Please, blog, may I have some more?

Shawn Kelley notched his second save in as many days Friday night, recording the final out, allowing just one hit for his sixth save of the season. Is your fantasy team in dire need of saves? Are you tired of owning the entire Braves bullpen? Well, it seems your prayers may have been answered. Manager Dusty Baker has yet to commit to Kelley, but Baker usually doesn’t commit to anything unless it’s ruining some young player’s career in the long term. Unlike Atlanta, the Nationals bullpen will likely see a good share of save chances and with Jonathan Papelbon struggling, it appears Shawn Kelley is the add here. Oh Papelbon, how the mighty have fallen, right? I remember when he wasn’t just the most obnoxious pitcher in all of baseball, he was also a very good closer! Shawn Kelley has the potential to be a very good closer as well. He holds a 3.05 ERA, and 1.02 WHIP, with a 60/7 K/BB rate. Did I mention he can get you saves? Did I mention he’s available in over 80% of fantasy leagues? Geez, all this stuff I forgot to mention, my memory is really shot lately. There’s still a chance Washington trades for a closer, but I’d pick up Shawn Kelley everywhere I needed saves as he looks to be the top option in the Nats pen at the moment, Grey told you to BUY and he won’t be available for very long.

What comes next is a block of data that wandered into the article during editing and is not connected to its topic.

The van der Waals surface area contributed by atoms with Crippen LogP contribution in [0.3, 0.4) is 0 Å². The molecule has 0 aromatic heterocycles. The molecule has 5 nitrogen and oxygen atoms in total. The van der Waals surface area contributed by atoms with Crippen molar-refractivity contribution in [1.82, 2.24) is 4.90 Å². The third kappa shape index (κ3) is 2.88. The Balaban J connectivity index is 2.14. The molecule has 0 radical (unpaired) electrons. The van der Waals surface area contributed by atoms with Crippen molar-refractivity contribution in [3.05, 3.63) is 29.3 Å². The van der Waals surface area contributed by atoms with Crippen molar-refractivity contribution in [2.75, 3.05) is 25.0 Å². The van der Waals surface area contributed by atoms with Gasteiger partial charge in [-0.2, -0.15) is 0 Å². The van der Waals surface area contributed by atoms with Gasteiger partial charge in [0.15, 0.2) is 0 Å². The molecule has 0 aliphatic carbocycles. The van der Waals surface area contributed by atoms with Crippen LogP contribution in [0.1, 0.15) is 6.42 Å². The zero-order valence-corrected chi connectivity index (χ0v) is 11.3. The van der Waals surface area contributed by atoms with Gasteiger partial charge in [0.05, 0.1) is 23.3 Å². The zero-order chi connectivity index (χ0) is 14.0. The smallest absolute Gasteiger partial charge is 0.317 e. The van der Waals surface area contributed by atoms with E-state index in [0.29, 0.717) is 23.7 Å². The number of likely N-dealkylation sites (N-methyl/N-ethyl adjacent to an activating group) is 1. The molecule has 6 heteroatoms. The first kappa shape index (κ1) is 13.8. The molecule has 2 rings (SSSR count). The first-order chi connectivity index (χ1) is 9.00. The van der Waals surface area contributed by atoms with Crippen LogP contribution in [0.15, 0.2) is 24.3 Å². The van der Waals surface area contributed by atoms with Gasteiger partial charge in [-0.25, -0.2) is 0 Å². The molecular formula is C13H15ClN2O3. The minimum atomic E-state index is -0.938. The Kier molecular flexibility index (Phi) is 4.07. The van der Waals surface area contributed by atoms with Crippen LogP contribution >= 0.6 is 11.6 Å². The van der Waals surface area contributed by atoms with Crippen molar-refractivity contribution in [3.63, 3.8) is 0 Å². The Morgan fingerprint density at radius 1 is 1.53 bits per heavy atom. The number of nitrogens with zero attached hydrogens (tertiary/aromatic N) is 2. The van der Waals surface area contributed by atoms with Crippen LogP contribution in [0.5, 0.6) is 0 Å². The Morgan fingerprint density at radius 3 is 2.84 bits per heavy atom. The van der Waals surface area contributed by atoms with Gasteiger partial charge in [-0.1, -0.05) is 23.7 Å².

Here’s what else I saw Friday night in fantasy baseball:

Please, blog, may I have some more?

Hello everyone, and welcome to Sunday!

We have a very healthy 10-game main slate on our hands today, with four pitchers being priced above $10k, and those being Max Scherzer, Jacob deGrom, Michael Fulmer, and Jon Gray, but for tournaments, I like none of them. You’ll have to keep reading!

Instead, I wanted to talk about the Washington Nationals bats today against the extreme gas can that is Chad Kuhl, who owns a 5.67 SIERA, a 12.9% K-rate, a 7.9% SwK-rate, and a 31% GB-rate. But usually, I dive a little deeper in my articles, and see who has the better matchups, lefties or righties, and how they do against RHP’s. But here’s the catch, everyone is in play, and by everyone, I mean, everyone. I can’t list out the entire Nationals starting lineup, but look at the lefty-righty splits Kuhl has-

vs. L vs. R
xFIP: 6.45 xFIP: 5.64
K%: 10.8% K%: 16.0%
BB%: 8.1% BB%: 8.0%
wOBA: .407 wOBA: .376
Hard%: 40.0% Hard%: 42.1%

Yes, it seems like lefties have the advantage, but if this pitcher was good against lefty bats, then we would be firing up the righties with confidence. So if there are any Nationals bats you would want to roster, you won’t hear me complaining.

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Please, blog, may I have some more?